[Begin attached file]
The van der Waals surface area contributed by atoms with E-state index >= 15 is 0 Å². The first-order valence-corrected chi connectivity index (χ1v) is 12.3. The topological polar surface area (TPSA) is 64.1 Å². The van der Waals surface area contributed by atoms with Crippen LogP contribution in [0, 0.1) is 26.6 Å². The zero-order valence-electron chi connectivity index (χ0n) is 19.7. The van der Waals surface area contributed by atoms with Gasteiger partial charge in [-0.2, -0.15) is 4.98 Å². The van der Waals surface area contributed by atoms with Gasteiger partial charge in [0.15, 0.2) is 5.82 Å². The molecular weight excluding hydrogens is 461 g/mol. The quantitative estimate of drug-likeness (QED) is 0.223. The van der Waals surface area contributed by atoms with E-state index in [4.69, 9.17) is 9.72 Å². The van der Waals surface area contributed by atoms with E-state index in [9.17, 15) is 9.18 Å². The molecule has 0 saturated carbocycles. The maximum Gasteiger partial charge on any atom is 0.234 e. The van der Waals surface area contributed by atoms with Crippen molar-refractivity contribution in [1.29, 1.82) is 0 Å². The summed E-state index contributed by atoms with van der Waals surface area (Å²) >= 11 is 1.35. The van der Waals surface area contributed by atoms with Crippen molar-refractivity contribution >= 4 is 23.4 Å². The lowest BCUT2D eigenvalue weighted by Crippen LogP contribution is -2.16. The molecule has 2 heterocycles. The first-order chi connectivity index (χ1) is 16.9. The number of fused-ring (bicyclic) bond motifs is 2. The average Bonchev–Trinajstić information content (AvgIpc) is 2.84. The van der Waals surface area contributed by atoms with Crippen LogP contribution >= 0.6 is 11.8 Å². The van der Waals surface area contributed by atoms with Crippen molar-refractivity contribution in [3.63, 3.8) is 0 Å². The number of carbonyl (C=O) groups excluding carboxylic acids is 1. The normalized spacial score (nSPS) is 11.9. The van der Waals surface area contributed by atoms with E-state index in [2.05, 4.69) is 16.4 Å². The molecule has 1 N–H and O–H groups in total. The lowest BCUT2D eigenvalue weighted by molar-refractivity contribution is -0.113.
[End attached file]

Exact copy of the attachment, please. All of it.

The van der Waals surface area contributed by atoms with E-state index >= 15 is 0 Å². The first-order valence-corrected chi connectivity index (χ1v) is 12.3. The topological polar surface area (TPSA) is 64.1 Å². The van der Waals surface area contributed by atoms with Crippen LogP contribution in [0, 0.1) is 26.6 Å². The zero-order valence-electron chi connectivity index (χ0n) is 19.7. The van der Waals surface area contributed by atoms with Gasteiger partial charge in [-0.2, -0.15) is 4.98 Å². The van der Waals surface area contributed by atoms with Gasteiger partial charge in [0.15, 0.2) is 5.82 Å². The molecular weight excluding hydrogens is 461 g/mol. The quantitative estimate of drug-likeness (QED) is 0.223. The van der Waals surface area contributed by atoms with E-state index in [4.69, 9.17) is 9.72 Å². The van der Waals surface area contributed by atoms with E-state index in [9.17, 15) is 9.18 Å². The molecule has 0 saturated carbocycles. The maximum Gasteiger partial charge on any atom is 0.234 e. The van der Waals surface area contributed by atoms with Crippen molar-refractivity contribution in [1.29, 1.82) is 0 Å². The summed E-state index contributed by atoms with van der Waals surface area (Å²) >= 11 is 1.35. The van der Waals surface area contributed by atoms with Crippen molar-refractivity contribution >= 4 is 23.4 Å². The lowest BCUT2D eigenvalue weighted by Crippen LogP contribution is -2.16. The molecule has 2 heterocycles. The first-order chi connectivity index (χ1) is 16.9. The number of fused-ring (bicyclic) bond motifs is 2. The average Bonchev–Trinajstić information content (AvgIpc) is 2.84. The van der Waals surface area contributed by atoms with Crippen LogP contribution >= 0.6 is 11.8 Å². The van der Waals surface area contributed by atoms with Crippen molar-refractivity contribution in [3.63, 3.8) is 0 Å². The number of carbonyl (C=O) groups excluding carboxylic acids is 1. The normalized spacial score (nSPS) is 11.9. The van der Waals surface area contributed by atoms with E-state index in [2.05, 4.69) is 16.4 Å². The molecule has 1 N–H and O–H groups in total. The lowest BCUT2D eigenvalue weighted by molar-refractivity contribution is -0.113.